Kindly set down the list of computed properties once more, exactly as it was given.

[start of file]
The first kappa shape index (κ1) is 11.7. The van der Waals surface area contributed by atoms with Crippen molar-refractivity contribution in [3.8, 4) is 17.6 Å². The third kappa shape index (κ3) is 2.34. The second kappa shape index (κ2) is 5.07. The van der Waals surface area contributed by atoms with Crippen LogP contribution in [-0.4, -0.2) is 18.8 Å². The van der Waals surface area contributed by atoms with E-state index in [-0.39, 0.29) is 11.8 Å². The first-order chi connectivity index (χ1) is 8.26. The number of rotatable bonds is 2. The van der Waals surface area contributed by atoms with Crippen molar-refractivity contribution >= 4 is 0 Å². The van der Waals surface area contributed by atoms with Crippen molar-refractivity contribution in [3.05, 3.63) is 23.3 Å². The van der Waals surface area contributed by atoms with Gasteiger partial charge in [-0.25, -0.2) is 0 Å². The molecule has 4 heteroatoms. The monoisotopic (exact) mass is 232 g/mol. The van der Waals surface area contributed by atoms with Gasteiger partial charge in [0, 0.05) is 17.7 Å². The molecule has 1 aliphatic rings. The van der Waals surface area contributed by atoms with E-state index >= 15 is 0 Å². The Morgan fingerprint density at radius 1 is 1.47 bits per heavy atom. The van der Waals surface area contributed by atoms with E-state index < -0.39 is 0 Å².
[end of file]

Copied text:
The first kappa shape index (κ1) is 11.7. The van der Waals surface area contributed by atoms with Crippen molar-refractivity contribution in [3.8, 4) is 17.6 Å². The third kappa shape index (κ3) is 2.34. The second kappa shape index (κ2) is 5.07. The van der Waals surface area contributed by atoms with Crippen LogP contribution in [-0.4, -0.2) is 18.8 Å². The van der Waals surface area contributed by atoms with E-state index in [-0.39, 0.29) is 11.8 Å². The first-order chi connectivity index (χ1) is 8.26. The number of rotatable bonds is 2. The van der Waals surface area contributed by atoms with Crippen molar-refractivity contribution >= 4 is 0 Å². The van der Waals surface area contributed by atoms with Crippen molar-refractivity contribution in [3.05, 3.63) is 23.3 Å². The van der Waals surface area contributed by atoms with Gasteiger partial charge in [-0.25, -0.2) is 0 Å². The molecule has 4 heteroatoms. The monoisotopic (exact) mass is 232 g/mol. The van der Waals surface area contributed by atoms with Gasteiger partial charge in [0, 0.05) is 17.7 Å². The molecule has 1 aliphatic rings. The van der Waals surface area contributed by atoms with E-state index >= 15 is 0 Å². The Morgan fingerprint density at radius 1 is 1.47 bits per heavy atom. The van der Waals surface area contributed by atoms with E-state index < -0.39 is 0 Å².